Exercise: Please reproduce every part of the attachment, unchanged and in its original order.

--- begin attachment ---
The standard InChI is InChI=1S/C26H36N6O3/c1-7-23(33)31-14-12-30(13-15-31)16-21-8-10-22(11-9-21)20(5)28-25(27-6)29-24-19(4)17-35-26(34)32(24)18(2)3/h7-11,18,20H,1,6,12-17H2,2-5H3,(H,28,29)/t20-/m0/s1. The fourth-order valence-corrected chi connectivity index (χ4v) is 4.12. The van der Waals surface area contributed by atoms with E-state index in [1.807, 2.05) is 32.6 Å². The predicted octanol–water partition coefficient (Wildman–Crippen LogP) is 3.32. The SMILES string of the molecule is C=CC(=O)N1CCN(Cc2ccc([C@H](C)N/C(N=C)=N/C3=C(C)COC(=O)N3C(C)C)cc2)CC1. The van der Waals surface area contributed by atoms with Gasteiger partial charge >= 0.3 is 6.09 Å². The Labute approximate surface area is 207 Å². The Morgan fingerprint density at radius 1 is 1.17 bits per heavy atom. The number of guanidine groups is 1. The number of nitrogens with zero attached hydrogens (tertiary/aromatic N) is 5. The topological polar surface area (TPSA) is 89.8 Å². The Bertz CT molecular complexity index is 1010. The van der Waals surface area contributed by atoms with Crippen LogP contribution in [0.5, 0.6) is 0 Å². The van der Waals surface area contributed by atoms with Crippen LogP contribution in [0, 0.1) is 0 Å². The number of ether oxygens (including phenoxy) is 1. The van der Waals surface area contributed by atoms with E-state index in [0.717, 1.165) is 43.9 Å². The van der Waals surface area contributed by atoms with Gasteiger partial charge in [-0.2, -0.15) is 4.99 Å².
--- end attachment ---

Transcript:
The standard InChI is InChI=1S/C26H36N6O3/c1-7-23(33)31-14-12-30(13-15-31)16-21-8-10-22(11-9-21)20(5)28-25(27-6)29-24-19(4)17-35-26(34)32(24)18(2)3/h7-11,18,20H,1,6,12-17H2,2-5H3,(H,28,29)/t20-/m0/s1. The fourth-order valence-corrected chi connectivity index (χ4v) is 4.12. The van der Waals surface area contributed by atoms with E-state index in [1.807, 2.05) is 32.6 Å². The predicted octanol–water partition coefficient (Wildman–Crippen LogP) is 3.32. The SMILES string of the molecule is C=CC(=O)N1CCN(Cc2ccc([C@H](C)N/C(N=C)=N/C3=C(C)COC(=O)N3C(C)C)cc2)CC1. The van der Waals surface area contributed by atoms with Gasteiger partial charge >= 0.3 is 6.09 Å². The Labute approximate surface area is 207 Å². The Morgan fingerprint density at radius 1 is 1.17 bits per heavy atom. The number of guanidine groups is 1. The number of nitrogens with zero attached hydrogens (tertiary/aromatic N) is 5. The topological polar surface area (TPSA) is 89.8 Å². The Bertz CT molecular complexity index is 1010. The van der Waals surface area contributed by atoms with Crippen LogP contribution in [0.5, 0.6) is 0 Å². The van der Waals surface area contributed by atoms with Crippen LogP contribution in [0, 0.1) is 0 Å². The number of ether oxygens (including phenoxy) is 1. The van der Waals surface area contributed by atoms with E-state index in [0.717, 1.165) is 43.9 Å². The van der Waals surface area contributed by atoms with Gasteiger partial charge in [-0.2, -0.15) is 4.99 Å².